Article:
Special thanks to Stoneridge Orchards for sponsoring this post. As always, all opinions are 100% my own. Thank you for supporting the brands that keep me creative in my tiny kitchen!
Dried sour cherries add a pop of sweet-tart flavor to the turkey filling in this simple yet elegant tea sandwich recipe. Perfect party food!
There’s something magical about a well made tea sandwich. The ingredients can be simple, but the flavors have to really deliver. And your presentation needs to be on point.
I’m talking trimming the crusts off, cutting them into pretty shapes… the whole nine yards.
Of course, this turkey salad is equally delicious slapped between 2 pieces of bread, spread atop crackers, or even served in lettuce wraps. You could even spoon it into endive leaves for a gorgeous dinner party presentation. The choice is yours!
No matter how you serve it up, this stuff is absolutely delicious.
The real star of the show here is the addition of Stoneridge Orchards’ dried Montmorency cherries. These little beauties are plump and juicy and just jam-packed with intense real cherry flavor.
According to Wikipedia, Montmorency cherries are a variety of sour cherries that have a history that dates back to ancient Rome. They are named for an area of France, and have been cultivated in the United States since at least the early 20th century.
There is a lot of research around the health benefits of tart cherries – studies have shown that they have tons of potential from reducing the risk of heart disease, fighting inflammation, soothing arthritis and post-workout muscle pain, and even promoting a better night’s sleep.
Anthony Komaroff, M.D., Editor in Chief of Harvard Health Letter shared some great perspective on the benefits of dried fruit in this Ask the doctor piece:
Dried fruits also contain more fiber and more of the antioxidants called phenols than fresh fruit, per ounce. Fiber fights heart disease, obesity, and some types of cancer (although its possible protective effect against colon cancer is controversial). People with diets rich in plant phenols have lower rates of heart disease, diabetes, several kinds of cancer, and possibly degenerative brain diseases.
I first got acquainted with Stoneridge Orchards this past December when I attended ShiftCon in New Orleans, and fell in love at first bite! I have always been a fruit lover – fresh, dried, dehydrated… you name it, I am happy to gobble it up.
My 5-year-old is the same way – we have to divvy fruit up between us at home. And let me tell you – the bag of strawberries dipped in dark chocolate was a hot commodity when I got back from my trip. It didn’t even last a full day.
Stoneridge Orchards’ dried fruit packs so much flavor. I love that they use whole fruit – not just pieces. And they offer lots of different varieties of dried fruit – even some dipped in dark chocolate or Greek style yogurt.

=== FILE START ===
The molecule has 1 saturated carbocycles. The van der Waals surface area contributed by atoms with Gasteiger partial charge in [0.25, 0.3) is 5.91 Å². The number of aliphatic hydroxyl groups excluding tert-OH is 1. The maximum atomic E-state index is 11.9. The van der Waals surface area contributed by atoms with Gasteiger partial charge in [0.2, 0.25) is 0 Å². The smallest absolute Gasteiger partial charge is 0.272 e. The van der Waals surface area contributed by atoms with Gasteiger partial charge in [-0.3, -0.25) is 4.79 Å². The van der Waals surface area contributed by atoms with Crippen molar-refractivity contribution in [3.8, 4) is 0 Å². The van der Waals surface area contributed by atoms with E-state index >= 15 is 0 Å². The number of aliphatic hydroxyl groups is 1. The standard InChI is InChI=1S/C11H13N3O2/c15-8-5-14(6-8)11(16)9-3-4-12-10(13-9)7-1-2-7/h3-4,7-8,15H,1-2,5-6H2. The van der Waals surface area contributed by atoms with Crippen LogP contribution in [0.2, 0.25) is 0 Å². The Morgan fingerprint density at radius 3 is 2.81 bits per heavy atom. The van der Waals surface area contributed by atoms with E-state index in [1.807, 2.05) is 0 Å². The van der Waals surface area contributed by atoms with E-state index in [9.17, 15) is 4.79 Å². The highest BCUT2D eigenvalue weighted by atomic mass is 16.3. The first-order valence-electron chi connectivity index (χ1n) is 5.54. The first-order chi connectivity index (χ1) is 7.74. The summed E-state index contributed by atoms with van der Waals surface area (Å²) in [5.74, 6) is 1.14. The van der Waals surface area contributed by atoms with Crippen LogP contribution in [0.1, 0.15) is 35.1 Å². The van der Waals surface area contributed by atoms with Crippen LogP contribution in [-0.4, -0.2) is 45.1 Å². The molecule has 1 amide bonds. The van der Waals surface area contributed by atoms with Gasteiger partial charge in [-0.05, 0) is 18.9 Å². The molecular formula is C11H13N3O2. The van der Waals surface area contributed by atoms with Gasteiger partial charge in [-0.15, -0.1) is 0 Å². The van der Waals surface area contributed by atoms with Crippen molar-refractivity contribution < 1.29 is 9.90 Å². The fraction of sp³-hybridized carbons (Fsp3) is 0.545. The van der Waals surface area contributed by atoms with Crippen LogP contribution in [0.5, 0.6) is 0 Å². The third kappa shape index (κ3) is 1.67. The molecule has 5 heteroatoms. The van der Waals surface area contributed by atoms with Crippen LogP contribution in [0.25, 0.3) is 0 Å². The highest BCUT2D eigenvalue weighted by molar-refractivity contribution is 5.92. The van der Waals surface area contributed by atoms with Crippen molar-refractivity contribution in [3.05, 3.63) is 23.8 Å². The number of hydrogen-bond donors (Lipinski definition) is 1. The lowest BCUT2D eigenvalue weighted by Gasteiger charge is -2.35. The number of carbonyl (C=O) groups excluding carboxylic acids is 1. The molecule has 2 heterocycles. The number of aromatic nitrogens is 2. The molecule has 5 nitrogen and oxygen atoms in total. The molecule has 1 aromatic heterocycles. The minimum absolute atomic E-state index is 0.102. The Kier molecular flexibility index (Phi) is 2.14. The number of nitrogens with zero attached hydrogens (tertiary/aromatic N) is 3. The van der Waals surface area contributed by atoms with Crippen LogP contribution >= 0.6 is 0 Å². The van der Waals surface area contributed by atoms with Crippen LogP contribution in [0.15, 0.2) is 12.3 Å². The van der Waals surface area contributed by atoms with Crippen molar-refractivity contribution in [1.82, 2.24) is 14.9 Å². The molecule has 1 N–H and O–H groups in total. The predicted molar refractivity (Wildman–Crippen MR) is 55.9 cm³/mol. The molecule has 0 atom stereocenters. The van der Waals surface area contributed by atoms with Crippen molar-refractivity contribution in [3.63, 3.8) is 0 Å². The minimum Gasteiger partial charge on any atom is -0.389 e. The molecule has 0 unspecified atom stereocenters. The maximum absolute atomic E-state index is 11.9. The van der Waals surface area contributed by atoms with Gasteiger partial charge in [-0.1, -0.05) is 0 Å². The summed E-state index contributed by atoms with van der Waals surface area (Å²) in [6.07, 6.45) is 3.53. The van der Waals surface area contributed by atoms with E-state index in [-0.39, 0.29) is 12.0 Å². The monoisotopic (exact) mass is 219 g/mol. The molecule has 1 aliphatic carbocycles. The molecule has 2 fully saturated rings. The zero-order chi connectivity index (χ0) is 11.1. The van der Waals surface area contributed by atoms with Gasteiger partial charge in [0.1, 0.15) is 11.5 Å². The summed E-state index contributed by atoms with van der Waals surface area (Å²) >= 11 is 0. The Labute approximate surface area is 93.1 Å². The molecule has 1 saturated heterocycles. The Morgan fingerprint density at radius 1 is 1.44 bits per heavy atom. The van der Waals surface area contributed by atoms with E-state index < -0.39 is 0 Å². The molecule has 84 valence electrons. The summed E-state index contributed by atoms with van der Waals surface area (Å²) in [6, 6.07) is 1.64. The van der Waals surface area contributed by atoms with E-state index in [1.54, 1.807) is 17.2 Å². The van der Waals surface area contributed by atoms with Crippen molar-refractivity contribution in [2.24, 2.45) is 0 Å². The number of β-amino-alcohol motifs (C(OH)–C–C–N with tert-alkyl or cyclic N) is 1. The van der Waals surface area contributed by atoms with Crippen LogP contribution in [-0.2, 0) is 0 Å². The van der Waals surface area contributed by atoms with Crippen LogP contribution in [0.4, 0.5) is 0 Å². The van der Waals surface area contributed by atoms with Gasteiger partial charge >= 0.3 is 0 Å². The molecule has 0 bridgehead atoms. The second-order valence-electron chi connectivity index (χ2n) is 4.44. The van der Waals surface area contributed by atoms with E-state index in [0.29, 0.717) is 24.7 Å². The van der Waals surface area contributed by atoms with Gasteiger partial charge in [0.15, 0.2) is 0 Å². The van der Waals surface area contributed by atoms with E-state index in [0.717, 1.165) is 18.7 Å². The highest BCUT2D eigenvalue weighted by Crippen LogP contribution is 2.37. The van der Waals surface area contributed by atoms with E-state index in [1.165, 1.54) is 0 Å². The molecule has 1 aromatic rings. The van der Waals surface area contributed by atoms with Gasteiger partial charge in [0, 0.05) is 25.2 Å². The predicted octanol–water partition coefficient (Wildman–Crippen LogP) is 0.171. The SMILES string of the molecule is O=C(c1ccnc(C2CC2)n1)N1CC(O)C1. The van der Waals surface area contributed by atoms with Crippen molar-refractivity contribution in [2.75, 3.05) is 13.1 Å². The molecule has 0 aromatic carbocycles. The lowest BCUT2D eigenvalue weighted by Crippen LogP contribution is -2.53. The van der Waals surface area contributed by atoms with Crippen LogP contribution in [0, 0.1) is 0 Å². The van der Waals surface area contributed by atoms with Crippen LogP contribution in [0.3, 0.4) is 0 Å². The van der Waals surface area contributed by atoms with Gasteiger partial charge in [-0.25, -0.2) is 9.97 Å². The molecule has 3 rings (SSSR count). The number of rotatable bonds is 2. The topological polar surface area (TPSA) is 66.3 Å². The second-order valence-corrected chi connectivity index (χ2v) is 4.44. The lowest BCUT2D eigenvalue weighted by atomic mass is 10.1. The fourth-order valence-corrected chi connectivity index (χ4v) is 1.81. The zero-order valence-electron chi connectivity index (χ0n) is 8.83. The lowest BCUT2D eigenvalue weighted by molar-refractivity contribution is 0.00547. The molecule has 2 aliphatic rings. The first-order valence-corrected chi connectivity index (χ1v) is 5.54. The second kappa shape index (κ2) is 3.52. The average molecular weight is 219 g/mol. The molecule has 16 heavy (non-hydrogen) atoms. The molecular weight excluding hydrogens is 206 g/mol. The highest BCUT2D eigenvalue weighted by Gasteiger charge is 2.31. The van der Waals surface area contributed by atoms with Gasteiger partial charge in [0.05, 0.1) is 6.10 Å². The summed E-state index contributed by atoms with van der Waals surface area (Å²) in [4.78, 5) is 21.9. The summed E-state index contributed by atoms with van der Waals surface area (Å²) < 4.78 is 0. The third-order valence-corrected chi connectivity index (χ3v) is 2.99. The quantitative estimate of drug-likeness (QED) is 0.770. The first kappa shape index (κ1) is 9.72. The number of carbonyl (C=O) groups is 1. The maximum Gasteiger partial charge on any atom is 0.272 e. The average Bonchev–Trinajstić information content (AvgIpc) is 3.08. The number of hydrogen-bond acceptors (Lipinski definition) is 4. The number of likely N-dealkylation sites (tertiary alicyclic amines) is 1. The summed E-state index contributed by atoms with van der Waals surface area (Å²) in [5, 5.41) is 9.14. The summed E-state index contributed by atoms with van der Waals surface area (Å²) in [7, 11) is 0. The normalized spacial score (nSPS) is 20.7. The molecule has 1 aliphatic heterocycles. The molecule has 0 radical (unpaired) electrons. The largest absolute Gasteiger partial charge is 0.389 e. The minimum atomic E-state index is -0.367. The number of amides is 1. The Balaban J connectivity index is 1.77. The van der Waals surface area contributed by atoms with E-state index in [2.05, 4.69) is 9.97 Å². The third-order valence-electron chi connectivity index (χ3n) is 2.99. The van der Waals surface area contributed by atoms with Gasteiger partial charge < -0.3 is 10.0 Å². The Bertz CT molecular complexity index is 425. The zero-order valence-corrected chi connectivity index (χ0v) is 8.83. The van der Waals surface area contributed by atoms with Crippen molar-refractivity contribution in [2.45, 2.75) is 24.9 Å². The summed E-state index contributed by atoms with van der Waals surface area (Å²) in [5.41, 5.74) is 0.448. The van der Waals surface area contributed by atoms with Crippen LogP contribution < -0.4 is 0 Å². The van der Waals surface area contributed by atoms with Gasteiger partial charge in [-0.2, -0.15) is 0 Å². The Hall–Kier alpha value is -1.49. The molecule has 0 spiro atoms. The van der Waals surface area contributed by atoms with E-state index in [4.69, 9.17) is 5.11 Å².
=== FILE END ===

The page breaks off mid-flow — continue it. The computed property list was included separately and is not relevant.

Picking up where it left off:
I couldn’t get over how plump the cherries were! Up until that point, my dried cherry experiences had all been really thin, sticky flakes of cherries. These really do feel like an indulgence.
Their fruit is proudly grown by third-generation family farmers in Washington State. Their products are all natural, gluten-free, non-GMO, and free of artificial colors, flavors, hydrogenated oils, sulfites, and high fructose corn syrup.
It’s just ridiculously delicious fruit.
And then there’s the chili lime cherries, which were aweeeeesome in the Pan-Roasted Pork Tenderloin with Chili Lime Cherry Sauce that I made mid-week. But that deserves its own post here sometime soon!
The inspiration for my tea sandwiches came from a (now closed) local tea house that served a turkey salad with dried cranberries mixed in. The little bits of sweetness were really nice, and it has a vaguely Thanksgiving-ish vibe. Actually, this would be a great recipe to go to when you’re looking to repurpose leftover turkey from Thanksgiving dinner.
Turkey breast chops are poached in a mixture of chicken stock and white wine along with a dried bay leaf and a few black peppercorns. Once the turkey is cooked and cooled, give it a few whirls in the food processor to chop it up nice and small.
I roughly chopped the dried cherries while my turkey was cooling. They’re a little sticky, so be careful while you’re chopping. Stir in a few more ingredients and pop the turkey salad in the fridge until you’re ready to serve.
In true teahouse fashion, I’ve called for buttering your bread and trimming the crusts off. While these aren’t necessary steps, they really take the sandwiches up a notch. You could spread a little mayo on the bread instead of butter if you want – just some moisture barrier to help keep them from getting soggy.
I made this turkey salad on a Friday morning and slapped together a sandwich and brought it out on a picnic playdate with my son and some friends. It was fantastic, and it was even better the next day after it chilled in the fridge overnight.
And, as a side note, I won this insulated picnic backpack at an auction at my son’s school and we have been loving it!! Perfect for toting lunches like this around. I look forward to bringing more delicious dried fruits along for many more family picnics.
Looking for more delicious sandwiches? Check out these 5-star recipes:
- French-Inspired Egg Salad Sandwiches
- Garlicky Tomato, Ri(goat)ta Cheese, Thyme, Honey + Aged Balsamic Toast
- Emeril’s Classic Fried Shrimp Po’boys
- Persian Malbec Lamb Burgers with Mast-o-Khiar and Pomegranate Tomato Jam
- Challah Nutella Banana Panini
- Falafel with Yogurt-Herb Sauce
- Halal Chicken on a Pita AKA Rafakey 2.0
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